Two paper deadlines this last weekend, and I went to see Orange County at FLiCKS.
I slept very late on Saturday. In the afternoon I went biking for a couple of hours by myself. I pushed myself hard and it felt good. I had missed part of taekwondo practice on Tuesday night and all of it on Thursday night, so I was more short on exercise than usual. Went to my apartment complex's movie night and saw Real Genius followed by Top Secret!.
Sunday, I did my CS 161 assignment in the early afternoon, and then relaxed, doing some reading. Then I got a call from Tal. He and Mendel needed some help polishing up their paper for CCS 2002. So I had dinner quickly and went in and helped with the LaTeX'ification and proofreading. The deadline was 9 p.m. (midnight EST), so afterward we had time to go out to FLiCKS.
The FLiCKS movie was Orange County. This is about a high school senior, Sean, living in Orange County, Calif. Sean is a typical surfer dude until he reads this book by a (presumably fictional) Stanford professor. The book inspires him to start taking school seriously, and he decides to become a writer. He applies to Stanford, but his high school counselor screws up his application and he is turned down. He goes on this road trip to Stanford with his loser brother and his girlfriend to try to convince the dean of admissions that he should get in. The trip turns into a disaster, mostly due to the loser brother. In the end, his dad donates $40 million to Stanford for a new gymnasium building and gets him in. Then he decides that he'd rather stay in Orange County with his utterly dysfunctional family and his girlfriend.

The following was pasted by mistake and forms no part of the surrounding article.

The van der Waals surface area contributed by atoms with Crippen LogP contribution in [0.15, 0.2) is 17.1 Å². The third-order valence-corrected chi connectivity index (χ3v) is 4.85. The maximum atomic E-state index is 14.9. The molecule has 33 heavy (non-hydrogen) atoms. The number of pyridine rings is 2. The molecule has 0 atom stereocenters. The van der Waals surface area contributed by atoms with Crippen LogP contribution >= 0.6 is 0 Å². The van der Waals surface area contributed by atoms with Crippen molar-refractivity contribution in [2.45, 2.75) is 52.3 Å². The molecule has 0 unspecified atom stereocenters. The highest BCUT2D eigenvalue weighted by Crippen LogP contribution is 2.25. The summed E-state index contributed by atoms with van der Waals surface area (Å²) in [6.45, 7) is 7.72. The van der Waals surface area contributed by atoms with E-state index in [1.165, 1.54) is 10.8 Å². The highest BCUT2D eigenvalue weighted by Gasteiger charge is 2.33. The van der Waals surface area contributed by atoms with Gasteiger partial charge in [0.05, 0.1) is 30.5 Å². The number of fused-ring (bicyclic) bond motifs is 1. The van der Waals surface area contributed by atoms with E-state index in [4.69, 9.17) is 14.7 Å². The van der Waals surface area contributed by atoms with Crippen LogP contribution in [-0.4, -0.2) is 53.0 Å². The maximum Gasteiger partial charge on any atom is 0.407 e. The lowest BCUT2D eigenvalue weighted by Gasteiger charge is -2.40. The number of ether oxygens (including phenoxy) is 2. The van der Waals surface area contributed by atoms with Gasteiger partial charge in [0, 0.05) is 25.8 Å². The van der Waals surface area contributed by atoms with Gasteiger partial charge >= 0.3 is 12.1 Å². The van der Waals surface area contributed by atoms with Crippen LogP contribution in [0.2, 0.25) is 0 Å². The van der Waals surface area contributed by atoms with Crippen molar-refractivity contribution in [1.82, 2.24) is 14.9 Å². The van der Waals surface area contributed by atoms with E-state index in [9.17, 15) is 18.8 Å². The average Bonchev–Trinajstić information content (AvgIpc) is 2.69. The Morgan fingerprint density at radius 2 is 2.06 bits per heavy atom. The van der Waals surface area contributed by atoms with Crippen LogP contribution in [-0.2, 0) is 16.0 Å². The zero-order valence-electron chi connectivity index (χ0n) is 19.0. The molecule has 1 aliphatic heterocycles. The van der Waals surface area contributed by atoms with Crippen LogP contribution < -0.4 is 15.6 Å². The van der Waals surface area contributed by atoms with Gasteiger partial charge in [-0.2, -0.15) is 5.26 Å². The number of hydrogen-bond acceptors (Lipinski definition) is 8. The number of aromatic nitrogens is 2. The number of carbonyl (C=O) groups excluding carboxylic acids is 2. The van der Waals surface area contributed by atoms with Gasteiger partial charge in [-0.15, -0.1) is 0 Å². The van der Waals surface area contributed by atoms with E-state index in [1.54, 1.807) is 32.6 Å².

Wow. It's amazing how wrong this movie is, on so many levels. First of all, this kid has been praying every night, literally, that he would get into Stanford, and then when he finally does after all these trial and tribulations, he decides to stay home. And then the concept that a surfer dude could turn himself into a serious straight-A's student after reading one book: heh, I just don't believe it. His family is just such a total bunch of losers it hardly seems believable at all.
On the other hand, the chance that this guy would want to leave his girlfriend, who is just totally, totally hot, seems pretty unlikely too, especially considering the saying I've heard around here a few times, and it's not totally inaccurate: ``Nine out of ten women in California are beautiful, and the tenth is at Stanford.''